Bernstein said there was no evidence of bad faith in the negotiation of exit financing, as had been alleged by CNH Partners LLC and AQR Capital Management LLC, holders of second-lien debt. Left out of the exit financing, they had alleged that the company had essentially bought the votes of other second-lien creditors that had agreed to fund it in exchange for stock in the reorganized company.

Bleak Prospects

When SunEdison first sought court protection in April 2016, things looked bleak for creditors and its two companies known as yieldcos created to buy the wind and solar projects it built, TerraForm Power Inc. and TerraForm Global Inc., whose finances were deeply entwined with their parent. The bankruptcy covered $16.1 billion in liabilities and a tangle of 1,500 legal entities, including individual wind and solar projects still in development.

SunEdison managed to settle disputes with the yieldcos and negotiate a sale for some of its more prized projects. Its crowning achievement was the sale of its yieldco stakes to Brookfield Asset Management Inc.

SunEdison’s second-lien debt holders participating in the exit financing will get 90 percent of the company’s new common stock as well as 90 percent of Class A shares in TerraForm Power in exchange for backing a rights offering designed to raise $300 million for the bankruptcy exit, according to court filings.

The reorganized company’s modest agenda also includes completing transactions for remaining assets that are being sold, and maximizing the recovery of tax refunds, court filings show.

Management Actions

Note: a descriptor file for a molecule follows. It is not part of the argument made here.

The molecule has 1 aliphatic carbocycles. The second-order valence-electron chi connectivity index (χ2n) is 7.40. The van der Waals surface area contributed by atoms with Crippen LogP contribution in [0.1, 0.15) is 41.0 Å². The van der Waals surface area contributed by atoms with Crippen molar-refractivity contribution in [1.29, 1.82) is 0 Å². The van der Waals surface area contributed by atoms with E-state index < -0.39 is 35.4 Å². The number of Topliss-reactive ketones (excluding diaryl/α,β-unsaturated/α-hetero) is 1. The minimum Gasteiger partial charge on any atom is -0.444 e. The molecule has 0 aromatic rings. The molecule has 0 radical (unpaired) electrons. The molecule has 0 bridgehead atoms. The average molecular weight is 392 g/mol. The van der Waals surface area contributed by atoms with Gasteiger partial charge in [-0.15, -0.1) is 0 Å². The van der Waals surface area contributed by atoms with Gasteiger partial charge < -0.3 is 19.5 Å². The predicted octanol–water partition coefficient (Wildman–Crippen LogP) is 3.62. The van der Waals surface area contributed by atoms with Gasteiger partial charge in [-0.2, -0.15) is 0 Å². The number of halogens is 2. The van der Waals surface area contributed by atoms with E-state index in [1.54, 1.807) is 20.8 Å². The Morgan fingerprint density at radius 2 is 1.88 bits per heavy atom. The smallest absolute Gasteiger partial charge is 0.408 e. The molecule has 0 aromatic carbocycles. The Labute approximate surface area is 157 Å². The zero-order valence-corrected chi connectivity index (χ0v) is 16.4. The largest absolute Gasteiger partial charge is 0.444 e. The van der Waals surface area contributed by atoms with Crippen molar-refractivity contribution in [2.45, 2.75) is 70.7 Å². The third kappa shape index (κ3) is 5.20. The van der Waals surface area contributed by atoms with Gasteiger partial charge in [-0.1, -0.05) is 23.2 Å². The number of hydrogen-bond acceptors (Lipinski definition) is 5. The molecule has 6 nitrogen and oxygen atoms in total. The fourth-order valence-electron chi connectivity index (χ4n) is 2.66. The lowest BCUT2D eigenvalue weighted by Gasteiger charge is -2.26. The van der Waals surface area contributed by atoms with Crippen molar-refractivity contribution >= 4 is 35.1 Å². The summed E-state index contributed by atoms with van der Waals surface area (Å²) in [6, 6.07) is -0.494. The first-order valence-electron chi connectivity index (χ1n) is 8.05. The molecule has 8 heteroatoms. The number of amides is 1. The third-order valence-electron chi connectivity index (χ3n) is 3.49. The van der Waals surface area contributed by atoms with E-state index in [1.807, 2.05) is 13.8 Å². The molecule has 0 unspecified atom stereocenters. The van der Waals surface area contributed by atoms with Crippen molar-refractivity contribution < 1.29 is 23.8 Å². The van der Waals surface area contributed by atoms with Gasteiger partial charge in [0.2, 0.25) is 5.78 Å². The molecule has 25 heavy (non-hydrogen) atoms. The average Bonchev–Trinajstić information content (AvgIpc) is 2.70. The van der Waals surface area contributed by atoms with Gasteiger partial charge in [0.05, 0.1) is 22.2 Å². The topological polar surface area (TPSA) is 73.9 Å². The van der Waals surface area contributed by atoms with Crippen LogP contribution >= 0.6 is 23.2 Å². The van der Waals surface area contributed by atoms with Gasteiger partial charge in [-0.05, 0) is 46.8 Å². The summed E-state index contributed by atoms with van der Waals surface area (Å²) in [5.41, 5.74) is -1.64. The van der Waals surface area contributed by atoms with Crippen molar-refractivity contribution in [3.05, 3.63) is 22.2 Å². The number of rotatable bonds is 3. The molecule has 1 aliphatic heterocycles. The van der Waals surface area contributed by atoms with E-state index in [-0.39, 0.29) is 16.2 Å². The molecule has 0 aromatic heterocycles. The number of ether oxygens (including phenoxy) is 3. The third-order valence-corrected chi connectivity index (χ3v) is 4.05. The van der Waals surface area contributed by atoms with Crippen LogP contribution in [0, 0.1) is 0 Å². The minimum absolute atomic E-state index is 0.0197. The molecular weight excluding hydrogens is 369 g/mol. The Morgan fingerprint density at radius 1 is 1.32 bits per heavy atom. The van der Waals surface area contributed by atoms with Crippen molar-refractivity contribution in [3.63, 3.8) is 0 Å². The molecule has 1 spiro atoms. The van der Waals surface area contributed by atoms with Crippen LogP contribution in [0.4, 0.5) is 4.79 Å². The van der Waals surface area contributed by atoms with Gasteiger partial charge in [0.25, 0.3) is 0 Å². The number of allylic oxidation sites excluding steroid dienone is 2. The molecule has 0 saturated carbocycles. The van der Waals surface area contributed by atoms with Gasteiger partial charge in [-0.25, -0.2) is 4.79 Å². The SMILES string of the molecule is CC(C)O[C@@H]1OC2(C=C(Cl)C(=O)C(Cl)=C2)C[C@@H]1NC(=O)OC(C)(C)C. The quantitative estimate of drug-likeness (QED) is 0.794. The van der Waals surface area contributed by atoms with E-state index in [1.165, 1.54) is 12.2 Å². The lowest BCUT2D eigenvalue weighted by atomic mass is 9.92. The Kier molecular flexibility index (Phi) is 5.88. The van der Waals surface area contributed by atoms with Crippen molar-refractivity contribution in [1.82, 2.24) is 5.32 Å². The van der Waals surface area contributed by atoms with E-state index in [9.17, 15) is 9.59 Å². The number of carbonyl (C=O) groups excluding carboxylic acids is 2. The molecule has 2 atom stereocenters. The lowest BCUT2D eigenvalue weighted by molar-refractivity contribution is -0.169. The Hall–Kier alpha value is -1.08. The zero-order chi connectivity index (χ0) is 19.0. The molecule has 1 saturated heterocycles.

The plan also settles some disputes over what caused the company to fail. These included the actions of executives and directors, and how SunEdison created and used the two TerraForms to deliver yield to investors hungry for wind and solar investments. The pacts resolve issues that are all “highly contentious, complex, multi-party issues that would each raise their own risks and factual challenges if litigated,” Chief Executive Officer John Dubel wrote in a court filing.

Those measures helped unsecured creditors, who had once expected to get nothing. They secured $32 million in proceeds of directors and officers’ insurance through settlements, and $18 million through negotiations with the yieldcos. They will be repaid through a trust, seeded with those funds, which also has the rights to pursue lawsuits over the company’s demise. While the settlements limit potential lawsuits, court papers note that some claims related to fraud, willful misconduct or gross negligence are still possible.

Secured creditors, including some who rolled over their pre-bankruptcy debt into a new loan at the outset of the Chapter 11 case, will be repaid in full with cash, according to court papers. This group includes banks that provided the company with an operating loan to keep funding projects in bankruptcy.